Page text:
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Patients with DVT / PE should be offered treatment with an anticoagulant.1 Conventional treatment consists of a parenteral anticoagulant, such as enoxaparin, for at least 5 days given concurrently with warfarin, followed by warfarin for at least 3 months.2 However, four DOACs3-6, apixaban, dabigatran, edoxaban and rivaroxaban, have been approved for the treatment of DVT / PE and the prevention of recurrent DVT / PE in adults. Dabigatran and edoxaban should be administered following initial use of parenteral anticoagulant for at least 5 days.4,5 The DOACs are recommended, within their marketing authorisations, as first line by NICE7-12 and have been accepted for use by the Scottish Medicines Consortium (SMC).13-16
Offer either apixaban or rivaroxaban to people with confirmed proximal DVT or PE (but see recommendations for people with any of the clinical features listed in 1.3.7).1*
If neither apixaban nor rivaroxaban is suitable offer:1
* NICE NG158: When offering anticoagulation treatment, take into account comorbidities, contraindications and the person’s preferences. Clinical features listed in 18.104.22.168
See full guidance for further details.
-NICE NG158, 2020
Consider outpatient treatment for suspected or confirmed low-risk PE, using a validated risk stratification tool to determine the suitability of outpatient treatment. When offering outpatient treatment to people with suspected PE, follow the NICE recommendations 1.1.15 to 1.1.21 on diagnosis and initial management.1
Watch the video below for a discussion by Dr Ander Cohen on the updated 2020 NICE guideline recommendations for the use of DOACs for the initial treatment of appropriate patients with confirmed DVT or PE.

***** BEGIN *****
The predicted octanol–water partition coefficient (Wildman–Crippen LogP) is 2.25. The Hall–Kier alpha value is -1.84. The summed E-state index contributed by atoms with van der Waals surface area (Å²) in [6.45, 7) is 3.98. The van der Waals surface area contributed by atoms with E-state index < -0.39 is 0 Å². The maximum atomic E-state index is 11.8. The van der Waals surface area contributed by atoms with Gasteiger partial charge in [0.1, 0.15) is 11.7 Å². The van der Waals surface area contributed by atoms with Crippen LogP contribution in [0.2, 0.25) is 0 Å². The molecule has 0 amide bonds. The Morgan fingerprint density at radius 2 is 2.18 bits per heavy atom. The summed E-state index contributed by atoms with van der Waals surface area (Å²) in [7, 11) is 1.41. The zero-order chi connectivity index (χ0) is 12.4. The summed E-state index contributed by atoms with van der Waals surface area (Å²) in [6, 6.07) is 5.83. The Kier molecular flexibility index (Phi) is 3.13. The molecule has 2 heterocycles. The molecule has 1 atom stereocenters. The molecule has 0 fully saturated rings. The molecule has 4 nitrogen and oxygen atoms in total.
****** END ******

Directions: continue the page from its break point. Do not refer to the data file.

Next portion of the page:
NICE NG158: Anticoagulation treatment for confirmed DVT or PE1
1.3.5: For people with confirmed proximal DVT or PE, offer anticoagulation treatment for at least 3 months
1.3.7: When offering anticoagulation treatment for confirmed proximal DVT or PE, take into account comorbidities, contraindications and the person’s preferences
1.3.8: Offer either apixaban or rivaroxaban to people with confirmed proximal DVT or PE unless they have one of the comorbidities listed below:
* As per available medical guidelines, short duration of treatment (at least 3 months) should be based on transient risk factors, (e.g. recent surgery, trauma, immobilisation).3 The duration of overall therapy should be individualised after careful assessment of the treatment benefit against the risk for bleeding.1,3
When prevention of recurrent DVT / PE is indicated, the 2.5 mg twice-daily dose should be initiated following completion of 6 months of treatment with apixaban 5 mg twice daily or with another anticoagulant.3
Not all patients who start on apixaban for acute DVT / PE will stay on apixaban; some acute DVT / PE patients who receive treatment do not require treatment for the prevention of recurrent DVT / PE. Other patients may be prescribed apixaban for the prevention of recurrent VTE after initial treatment for acute DVT / PE with another anticoagulant.3 This is a decision for the prescribing clinician together with patient involvement in the decision-making.
† Patients with active cancer can be at high risk of both venous thromboembolism and bleeding events. When apixaban is considered for DVT or PE treatment in cancer patients, a careful assessment of the benefits against the risks should be made.3
Agree a plan for monitoring and follow-up with people having outpatient anticoagulant treatment for suspected or confirmed low-risk PE. Give them1:
ARR=Absolute Risk Reduction BD=Twice Daily CRNM=Clinically Relevant Non-Major DOAC=Direct-acting Oral Anticoagulant DVT=Deep Vein Thrombosis INR=International Normalised Ratio ITT=Intention-To-Treat LMWH=Low Molecular Weight Heparin MHRA=Medicines and Healthcare products and Regulatory Agency NICE=National Institute for Health and Care Excellence PE=Pulmonary Embolism RR=Relative Risk RRR=Relative Risk Reduction SMC=Scottish Medicines Consortium smPC=Summary of Product Characteristics VKA=Vitamin K Antagonist VTE=Venous Thromboembolism